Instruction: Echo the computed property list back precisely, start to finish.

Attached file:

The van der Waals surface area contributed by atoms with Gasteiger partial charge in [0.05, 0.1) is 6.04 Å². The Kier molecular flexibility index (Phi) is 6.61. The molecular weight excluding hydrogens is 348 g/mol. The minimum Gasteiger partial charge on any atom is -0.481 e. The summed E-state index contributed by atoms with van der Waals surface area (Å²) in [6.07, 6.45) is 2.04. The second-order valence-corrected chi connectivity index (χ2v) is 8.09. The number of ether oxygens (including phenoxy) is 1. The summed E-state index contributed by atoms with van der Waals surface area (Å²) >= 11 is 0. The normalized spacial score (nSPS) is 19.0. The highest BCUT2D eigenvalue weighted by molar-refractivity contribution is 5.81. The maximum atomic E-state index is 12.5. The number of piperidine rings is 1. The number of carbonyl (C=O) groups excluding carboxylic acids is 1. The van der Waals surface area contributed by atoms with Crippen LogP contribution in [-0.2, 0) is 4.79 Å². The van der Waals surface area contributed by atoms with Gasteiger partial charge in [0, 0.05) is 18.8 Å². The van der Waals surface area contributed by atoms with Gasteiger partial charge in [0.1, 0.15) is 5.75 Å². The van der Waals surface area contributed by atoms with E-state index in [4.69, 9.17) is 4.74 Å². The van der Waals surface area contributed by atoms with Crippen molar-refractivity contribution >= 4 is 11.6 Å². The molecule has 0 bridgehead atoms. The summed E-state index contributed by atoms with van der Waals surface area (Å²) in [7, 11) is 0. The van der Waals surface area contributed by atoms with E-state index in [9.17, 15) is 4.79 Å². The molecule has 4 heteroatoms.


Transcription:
The van der Waals surface area contributed by atoms with Gasteiger partial charge in [0.05, 0.1) is 6.04 Å². The Kier molecular flexibility index (Phi) is 6.61. The molecular weight excluding hydrogens is 348 g/mol. The minimum Gasteiger partial charge on any atom is -0.481 e. The summed E-state index contributed by atoms with van der Waals surface area (Å²) in [6.07, 6.45) is 2.04. The second-order valence-corrected chi connectivity index (χ2v) is 8.09. The number of ether oxygens (including phenoxy) is 1. The summed E-state index contributed by atoms with van der Waals surface area (Å²) >= 11 is 0. The normalized spacial score (nSPS) is 19.0. The highest BCUT2D eigenvalue weighted by molar-refractivity contribution is 5.81. The maximum atomic E-state index is 12.5. The number of piperidine rings is 1. The number of carbonyl (C=O) groups excluding carboxylic acids is 1. The van der Waals surface area contributed by atoms with Crippen LogP contribution in [-0.2, 0) is 4.79 Å². The van der Waals surface area contributed by atoms with Gasteiger partial charge in [0, 0.05) is 18.8 Å². The van der Waals surface area contributed by atoms with Gasteiger partial charge in [0.1, 0.15) is 5.75 Å². The van der Waals surface area contributed by atoms with E-state index in [4.69, 9.17) is 4.74 Å². The van der Waals surface area contributed by atoms with Crippen molar-refractivity contribution >= 4 is 11.6 Å². The molecule has 0 bridgehead atoms. The summed E-state index contributed by atoms with van der Waals surface area (Å²) in [7, 11) is 0. The van der Waals surface area contributed by atoms with E-state index in [9.17, 15) is 4.79 Å². The molecule has 4 heteroatoms.